The Group performs continuous credit checks on its receivables. Due to the customer diversity, there is no single credit limit for all customers, however, the Group assesses its customers based on their financial position, past experience, and other factors. Due to the fragmented customer base (no single customer balance is greater than 10% of total trade accounts receivable), the Group is not exposed to any significant concentration risk. The same applies to loans to third and related parties. As part of the normal process, management held the regular Expected Credit Loss (ECL) Committee meeting to review the expected credit loss rates on an annual basis in March 2020. Given the current uncertainties in the markets, the ECL rates have been significantly increased. In addition, customer specific reviews were performed to consider the increased credit risk caused by COVID-19. Furthermore, subsequent to March 31, 2020, management also considered any late developments in the markets and the overall risk position from a group perspective based on macro-economic considerations and the revised business outlook for the financial year 2020/21.

Impairment of financial assets

Impairment losses on financial assets are calculated based on the expected credit loss (ECL) model of IFRS 9. The Group’s loss allowances on financial assets other than trade receivables are not material.

Accounting policies

The Group applies the IFRS 9 simplified approach for measuring expected credit losses (ECLs) for trade receivables, which uses a lifetime expected loss allowance for trade receivables at each reporting date. To measure ECLs, trade receivables are grouped based on regions and the days past due. ECLs are calculated separately for state and non-state customers considering historical credit loss experience as well as forward-looking factors. Data sources in determining ECLs include actual historical losses, credit default swaps, country specific risk ratings, development of the customer structure and change in market performance and trends. 

The following table provides information about the exposure to credit risk and ECLs for trade receivables:

CHF million

 

 

 

 

 

 

 

31.3.2020

 

 

 

 

 

 

 

31.3.2019

State customers

 

Expected loss rate

 

Gross carrying amount

 

Loss allowance

 

Net carrying amount

 

Expected loss rate

 

Gross carrying amount

 

Loss allowance

 

Net carrying amount

Not overdue

 

0.5%

 

63.2

 

(0.3)

 

62.9

 

0.4%

 

81.4

 

(0.3)

 

81.1

Overdue 1–90 days

 

1.2%

 

24.5

 

(0.3)

 

24.2

 

0.7%

 

28.4

 

(0.2)

 

28.2

Overdue 91–180 days

 

6.5%

 

3.1

 

(0.2)

 

2.9

 

6.7%

 

3.0

 

(0.2)

 

2.8

Overdue 181–360 days

 

23.3%

 

3.0

 

(0.7)

 

2.3

 

9.1%

 

2.2

 

(0.2)

 

2.0

Overdue more than 360 days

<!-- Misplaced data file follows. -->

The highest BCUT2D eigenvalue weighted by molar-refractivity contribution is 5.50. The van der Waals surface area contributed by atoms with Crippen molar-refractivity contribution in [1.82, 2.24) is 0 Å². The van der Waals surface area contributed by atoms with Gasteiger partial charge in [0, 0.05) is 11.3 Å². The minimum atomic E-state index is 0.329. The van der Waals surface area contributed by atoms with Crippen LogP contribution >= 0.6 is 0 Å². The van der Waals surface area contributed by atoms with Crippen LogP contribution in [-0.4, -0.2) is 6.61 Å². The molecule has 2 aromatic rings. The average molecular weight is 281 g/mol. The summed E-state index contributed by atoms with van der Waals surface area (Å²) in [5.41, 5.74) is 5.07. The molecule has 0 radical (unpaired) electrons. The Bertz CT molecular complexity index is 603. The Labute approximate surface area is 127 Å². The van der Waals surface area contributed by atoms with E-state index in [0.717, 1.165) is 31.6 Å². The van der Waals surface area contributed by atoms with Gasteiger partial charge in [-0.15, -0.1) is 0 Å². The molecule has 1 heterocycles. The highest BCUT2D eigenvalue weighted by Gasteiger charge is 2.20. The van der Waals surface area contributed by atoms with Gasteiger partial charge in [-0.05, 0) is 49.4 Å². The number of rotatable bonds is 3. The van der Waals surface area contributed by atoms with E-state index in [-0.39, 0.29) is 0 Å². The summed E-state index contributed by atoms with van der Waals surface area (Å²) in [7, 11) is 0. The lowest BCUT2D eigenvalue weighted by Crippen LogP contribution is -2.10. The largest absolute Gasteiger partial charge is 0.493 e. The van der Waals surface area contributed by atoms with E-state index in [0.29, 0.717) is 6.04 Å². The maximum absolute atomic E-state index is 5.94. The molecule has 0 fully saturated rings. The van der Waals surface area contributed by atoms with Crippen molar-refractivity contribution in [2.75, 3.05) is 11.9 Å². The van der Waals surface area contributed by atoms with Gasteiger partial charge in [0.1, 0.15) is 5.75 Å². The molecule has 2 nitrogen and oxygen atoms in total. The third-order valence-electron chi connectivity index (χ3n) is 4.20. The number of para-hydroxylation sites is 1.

97.3%

 

3.7

 

(3.6)

 

0.1

 

86.5%

 

5.2

 

(4.5)

 

0.7

Total

 

5.2%

 

97.5

 

(5.1)

 

92.4

 

4.5%

 

120.2

 

(5.4)

 

114.8

 

 

 

 

 

 

 

 

 

 

 

 

 

 

 

 

 

CHF million

 

 

 

 

 

 

 

31.3.2020

 

 

 

 

 

 

 

31.3.2019

Non-state customers

 

Expected loss rate

 

Gross carrying amount

 

Loss allowance

 

Net carrying amount

 

Expected loss rate

 

Gross carrying amount

 

Loss allowance

 

Net carrying amount

Not overdue

 

6.1%

 

218.6

 

(13.4)

 

205.2

 

0.8%

 

314.2

 

(2.6)

 

311.6

Overdue 1–90 days

 

10.9%

 

72.6

 

(7.9)

 

64.7

 

4.2%

 

77.9

 

(3.3)

 

74.6

Overdue 91–180 days

 

33.6%

 

13.1

 

(4.4)

 

8.7

 

25.9%

 

13.5

 

(3.5)

 

10.0

Overdue 181–360 days

 

48.5%

 

13.0

 

(6.3)

 

6.7

 

49.7%

 

14.9

 

(7.4)

 

7.5

Overdue more than 360 days

 

76.7%

 

19.3

 

(14.8)

 

4.5

 

88.9%

 

19.0

 

(16.9)

 

2.1

Total

 

13.9%

 

336.6

 

(46.8)

 

289.8

 

7.7%

 

439.5

 

(33.7)

 

405.8

The closing loss allowances for trade receivables as at March 31, 2019 reconcile to the closing loss allowance as at March 31, 2020 as follows:

CHF million

 

2019/20

 

2018/19

Loss allowance for doubtful receivables, April 1

 

(39.0)

 

(37.0)

Changes through business combinations

 

(0.0)

 

(0.2)

Utilization

 

6.4

 

2.2

Reversal

 

2.6

 

4.2

Additions

 

(24.7)

 

(8.9)

Exchange differences

 

2.9

 

0.6

Loss allowance for doubtful receivables, March 31

 

(51.9)

 

(39.0)

Trade receivables are written off when there is no reasonable expectation of recovery. Impairment losses on trade receivables and subsequent recoveries are included in general and administration costs.

The additions to the loss allowance for doubtful receivables in 2019/20 relate to an increase in the expected credit loss (ECL) rates and the increased credit risk caused by COVID-19 as described above.

Liquidity risk

Group finance is responsible for centrally managing the net cash/debt position and to ensure that the Group’s obligations can be settled on time. The Group aims to grow further and wants to remain flexible in making time-sensitive investment decisions. This overall objective is included in the asset allocation strategy. A rolling forecast based on the expected cash flows is conducted and updated regularly to monitor and control liquidity.

Visibility over the lion’s share of bank accounts is provided by central treasury organization. Cash pools are automated and daily SWIFT balance tracking is applied where feasible.

In the context of the COVID-19 impacts, the Group has obtained additional financing and new credit lines (refer to Note 7.5) and continues to actively pursue appropriate measures to secure liquidity.

The following table summarizes the contractual maturities of financial liabilities as of March 31, 2020 and 2019: